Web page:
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Distributed JScript - Inline Script and Distributed Style - Cascading Style Sheets (CSS)

Reminder


Distributed JScript - Inline Script

 

 

Format Number: The test-button formats the digit two to be shown as a three digits number with leading zero's based on a distributed JScript (Inline Script).

Cool Stuff


Distributed Style - TEST

Distributed Style - Cascading Style Sheets (CSS)

Cascading Style Sheets (CSS) are sets of HTML document style sheets (CSS) that enable HTML writers to change a document's format and look - and the Style you use may be distributed across several documents.

Samples:

Save the file as: "eoepkey.pgp".

Test af 'P.first' med 'CLASS="first"'.

Test af 'P.heading' med 'CLASS="heading"'.

Test af 'P.text' med 'CLASS="text"'.

Test af 'P.redtext' med 'CLASS="redtext"'.

Test af 'P.local' med 'CLASS="local"'.

Image's border-color - and "Style"

 

Test of setting an image's border-color with "Style"
DVD Image with no border.
DVD Image with a border.
DVD Image with a link and no border.
DVD Image with a link and a border.
Cinema / Biograf Image with a link with target="_self" and a border.

 

Unordered List / Ordered List - and "Style"

Test of setting (and not at the same time unintended setting) an "Unordered (bulleted) List" and "Ordered (numbered) List" with "Style"

Tips:

  1. Headingtext Text.
    1. Headingtext Text.
    2. Text.
      1. Headingtext Text.
      2. Text.
  2. Text.
  3. Text.

 

Mark as new and Mark as update / Marker som ny og Marker som opdatering

Search: Find on this page / Soeg: Soeg paa denne sideSearch: Find on this page / Søg: Søg på denne side

Tips: / Tips:
  • Use your browser's "Find on this page" function. Keyboard Shortcut for 'Microsoft Internet Explorer': Use the shortcut key (hotkey) "Ctrl"+"F" or in older versions of the Web browser "Ctrl"+"B". / Brug browserens "Søg på denne side" funktion. Tastaturgenvej for 'Microsoft Internet Explorer': Brug genvejstasten "Ctrl"+"F" eller i ældre udgaver af internet-browseren "Ctrl"+"B".

  1. Text. / Tekst.-==NEW!
  2. Text. / Tekst.New
  3. Text. / Tekst.New
  4. Text. / Tekst.Updated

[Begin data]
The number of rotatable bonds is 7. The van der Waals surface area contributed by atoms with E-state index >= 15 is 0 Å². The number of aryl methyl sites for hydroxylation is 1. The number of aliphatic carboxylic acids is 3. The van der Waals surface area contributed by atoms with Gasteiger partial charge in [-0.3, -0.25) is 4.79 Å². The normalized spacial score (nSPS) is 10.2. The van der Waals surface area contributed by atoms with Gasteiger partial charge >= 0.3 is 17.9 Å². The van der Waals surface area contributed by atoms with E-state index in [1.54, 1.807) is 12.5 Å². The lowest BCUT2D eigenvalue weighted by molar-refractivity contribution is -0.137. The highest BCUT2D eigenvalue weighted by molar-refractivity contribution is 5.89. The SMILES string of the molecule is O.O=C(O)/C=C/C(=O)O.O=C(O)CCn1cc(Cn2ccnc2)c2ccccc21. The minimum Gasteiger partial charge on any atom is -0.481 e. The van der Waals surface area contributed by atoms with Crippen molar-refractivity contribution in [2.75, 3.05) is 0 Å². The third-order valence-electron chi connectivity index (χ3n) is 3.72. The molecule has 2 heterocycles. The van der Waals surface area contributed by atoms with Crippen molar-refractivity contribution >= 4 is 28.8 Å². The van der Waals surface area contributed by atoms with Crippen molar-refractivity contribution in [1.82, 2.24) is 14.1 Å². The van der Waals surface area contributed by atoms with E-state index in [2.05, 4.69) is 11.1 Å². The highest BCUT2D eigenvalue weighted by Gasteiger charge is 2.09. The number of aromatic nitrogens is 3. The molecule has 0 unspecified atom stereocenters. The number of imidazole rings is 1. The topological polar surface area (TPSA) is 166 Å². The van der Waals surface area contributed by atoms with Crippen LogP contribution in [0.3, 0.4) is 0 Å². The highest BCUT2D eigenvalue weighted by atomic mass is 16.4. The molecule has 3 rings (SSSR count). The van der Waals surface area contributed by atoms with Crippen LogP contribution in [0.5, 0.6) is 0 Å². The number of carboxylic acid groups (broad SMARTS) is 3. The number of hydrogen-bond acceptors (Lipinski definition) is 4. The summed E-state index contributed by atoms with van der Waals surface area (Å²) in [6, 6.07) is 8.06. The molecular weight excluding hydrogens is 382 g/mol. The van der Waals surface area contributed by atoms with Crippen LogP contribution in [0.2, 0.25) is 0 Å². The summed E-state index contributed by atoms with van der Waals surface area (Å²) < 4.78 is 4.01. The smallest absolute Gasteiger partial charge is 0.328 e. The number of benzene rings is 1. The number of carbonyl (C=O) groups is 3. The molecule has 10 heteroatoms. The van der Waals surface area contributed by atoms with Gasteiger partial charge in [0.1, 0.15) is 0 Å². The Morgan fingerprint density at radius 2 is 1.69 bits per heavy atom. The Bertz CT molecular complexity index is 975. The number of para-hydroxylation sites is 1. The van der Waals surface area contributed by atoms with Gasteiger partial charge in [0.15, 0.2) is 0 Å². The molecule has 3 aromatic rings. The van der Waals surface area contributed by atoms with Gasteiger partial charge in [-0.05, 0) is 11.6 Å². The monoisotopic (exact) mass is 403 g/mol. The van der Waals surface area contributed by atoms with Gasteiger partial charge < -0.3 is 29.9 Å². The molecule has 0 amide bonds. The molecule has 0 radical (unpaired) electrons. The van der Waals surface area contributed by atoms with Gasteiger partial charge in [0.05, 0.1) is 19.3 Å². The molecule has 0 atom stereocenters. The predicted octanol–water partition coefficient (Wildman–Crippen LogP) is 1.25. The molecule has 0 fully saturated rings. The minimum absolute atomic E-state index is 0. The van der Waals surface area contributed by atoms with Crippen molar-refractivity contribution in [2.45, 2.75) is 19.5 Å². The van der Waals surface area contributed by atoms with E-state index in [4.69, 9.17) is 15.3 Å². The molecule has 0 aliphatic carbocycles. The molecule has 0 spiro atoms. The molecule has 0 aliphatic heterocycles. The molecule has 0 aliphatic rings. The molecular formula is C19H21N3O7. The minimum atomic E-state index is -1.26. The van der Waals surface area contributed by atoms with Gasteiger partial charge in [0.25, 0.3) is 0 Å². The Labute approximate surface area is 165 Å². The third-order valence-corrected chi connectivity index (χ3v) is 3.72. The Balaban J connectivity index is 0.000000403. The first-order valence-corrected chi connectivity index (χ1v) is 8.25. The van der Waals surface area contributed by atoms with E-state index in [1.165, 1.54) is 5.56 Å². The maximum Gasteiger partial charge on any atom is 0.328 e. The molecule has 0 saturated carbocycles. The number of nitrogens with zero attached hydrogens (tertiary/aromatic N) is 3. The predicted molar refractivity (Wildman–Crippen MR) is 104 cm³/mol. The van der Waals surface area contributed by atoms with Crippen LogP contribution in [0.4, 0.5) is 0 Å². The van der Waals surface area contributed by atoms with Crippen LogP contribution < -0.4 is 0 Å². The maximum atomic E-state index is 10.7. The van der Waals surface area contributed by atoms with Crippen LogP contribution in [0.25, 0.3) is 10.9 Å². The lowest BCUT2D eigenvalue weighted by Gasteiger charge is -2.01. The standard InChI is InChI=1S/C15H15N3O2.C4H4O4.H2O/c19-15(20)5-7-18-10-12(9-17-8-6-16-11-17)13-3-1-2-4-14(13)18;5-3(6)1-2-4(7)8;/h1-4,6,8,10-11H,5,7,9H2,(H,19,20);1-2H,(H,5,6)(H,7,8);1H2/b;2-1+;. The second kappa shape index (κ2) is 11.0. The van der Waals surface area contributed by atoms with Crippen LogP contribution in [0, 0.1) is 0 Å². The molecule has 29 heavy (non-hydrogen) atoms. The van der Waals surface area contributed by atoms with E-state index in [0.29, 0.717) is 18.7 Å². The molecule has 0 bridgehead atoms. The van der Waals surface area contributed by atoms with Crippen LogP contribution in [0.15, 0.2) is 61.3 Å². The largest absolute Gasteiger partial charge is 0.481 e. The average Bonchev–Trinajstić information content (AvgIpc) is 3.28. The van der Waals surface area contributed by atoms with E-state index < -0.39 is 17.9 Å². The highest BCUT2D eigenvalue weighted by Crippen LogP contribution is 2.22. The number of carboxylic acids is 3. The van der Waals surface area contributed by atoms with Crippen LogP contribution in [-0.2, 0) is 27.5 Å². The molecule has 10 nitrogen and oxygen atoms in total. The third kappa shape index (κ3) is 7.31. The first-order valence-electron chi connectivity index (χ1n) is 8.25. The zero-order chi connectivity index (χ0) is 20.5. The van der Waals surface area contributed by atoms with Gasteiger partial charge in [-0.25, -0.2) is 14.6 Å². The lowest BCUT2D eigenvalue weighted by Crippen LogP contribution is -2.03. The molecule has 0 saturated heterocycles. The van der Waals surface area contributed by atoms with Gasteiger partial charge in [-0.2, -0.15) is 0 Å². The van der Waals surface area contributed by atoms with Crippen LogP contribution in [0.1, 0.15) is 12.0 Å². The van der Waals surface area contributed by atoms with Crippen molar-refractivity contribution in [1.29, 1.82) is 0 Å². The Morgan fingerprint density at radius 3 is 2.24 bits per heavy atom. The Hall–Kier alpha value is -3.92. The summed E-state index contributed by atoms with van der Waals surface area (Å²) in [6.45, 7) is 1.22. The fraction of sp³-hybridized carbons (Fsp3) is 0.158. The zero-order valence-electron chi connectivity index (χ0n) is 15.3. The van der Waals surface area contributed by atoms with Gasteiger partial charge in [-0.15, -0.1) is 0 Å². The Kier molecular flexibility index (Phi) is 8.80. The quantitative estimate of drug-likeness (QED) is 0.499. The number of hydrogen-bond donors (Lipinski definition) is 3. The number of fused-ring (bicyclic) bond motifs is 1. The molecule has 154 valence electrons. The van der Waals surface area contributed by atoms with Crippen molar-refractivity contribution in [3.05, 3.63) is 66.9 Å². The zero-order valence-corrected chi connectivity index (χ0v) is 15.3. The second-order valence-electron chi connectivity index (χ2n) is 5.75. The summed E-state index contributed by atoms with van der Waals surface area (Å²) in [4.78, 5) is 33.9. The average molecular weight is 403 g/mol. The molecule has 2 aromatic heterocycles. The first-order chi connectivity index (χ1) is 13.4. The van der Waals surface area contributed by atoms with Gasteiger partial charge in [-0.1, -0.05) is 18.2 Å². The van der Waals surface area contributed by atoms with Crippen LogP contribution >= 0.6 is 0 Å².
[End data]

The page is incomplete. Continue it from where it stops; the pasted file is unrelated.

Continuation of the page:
5. Text. / Tekst. New! 
  6. Text. / Tekst. Updated 

<span class="markAsNew" title="New / Ny">&nbsp;New!&nbsp;</span>
<span class="markAsUpdate" title="Updated / Opdateret">&nbsp;Updated&nbsp;</span>

Conventions used for: Source code syntax highlighting. / Regler brugt til: Kildekode syntaks fremhævning.

If you use 'text' instead of graphic files saying "new" and "updated" on a website the user can then, depending on what text is displayed, for example search the page for the word "new" or "updated" instead of having to scroll down the page. This should be much more easy to use for a visitor on a page. It is not possible for a visitor to search for the graphic file on a page. Note that the tip-text are showing just as if you use a graphic file when you place the mouse pointer over the text. / Hvis man bruger 'tekst' i stedet for grafiske filer, som viser "ny" og "opdateret" på en hjemmeside, så kan brugeren derefter, afhængig af hvilken tekst der vises, for eksempel søge siden for ordet "ny" eller "opdateret" i stedet for at skulle rulle ned på siden. Dette skulle være meget lettere at bruge for en besøgende på en side. Det er ikke muligt for en besøgende at søge efter den grafiske fil på en side. Bemærk, at tip-teksten vises, ligesom hvis man bruger en grafisk fil, når man placerer muse-markøren over teksten.

See example number 5 and 6 above. / Se eksempel nummer 5 og 6 ovenfor.

 

Style source code without Distributed "Style source code"



<SCRIPT LANGUAGE="JavaScript">
<!-- Beginning of JavaScript Applet and hide from old browsers -----

alert('Hello World!');

// - End of JavaScript code and done hiding -->
</SCRIPT>

Conventions used for: Source code syntax highlighting.

 

Style source code with Distributed "Style source code"



<SCRIPT LANGUAGE="JavaScript">
<!-- Beginning of JavaScript Applet and hide from old browsers -----

alert('Hello World!');

// - End of JavaScript code and done hiding -->
</SCRIPT>

Conventions used for: Source code syntax highlighting.

 


 

Distributed JavaScript (JScript) - Inline Script and
Distributed Style - Cascading Style Sheets (CSS)

Loading an external JavaScript or CSS file

The conventional way to loading external JavaScript (ie: .js) and CSS (ie: .css) files on a page is to stick a reference to them in the <HEAD></HEAD> section of your page, for example:



<HEAD>

<LINK REL="StyleSheet" HREF="./cssheets/inlinejs.css" TYPE="text/css" TITLE="Style inlinejs"></LINK>

<SCRIPT SRC="./jscode/inlinejs.js" LANGUAGE="JavaScript" TYPE="text/javascript"></SCRIPT>

</HEAD>

Conventions used for: Source code syntax highlighting.

where "./cssheets/inlinejs.css" is the name and location URL (Uniform Resource Locator) of your external Cascading Style Sheets file and "Style inlinejs" is the title name of your choice to match and where "./jscode/inlinejs.js" is the name and location URL (Uniform Resource Locator) of your external JavaScript (JScript) file.

Files that are called this way are added to the page as they are encountered in the page's source.

 



Distributed JScript - Inline Script


Notes from 1997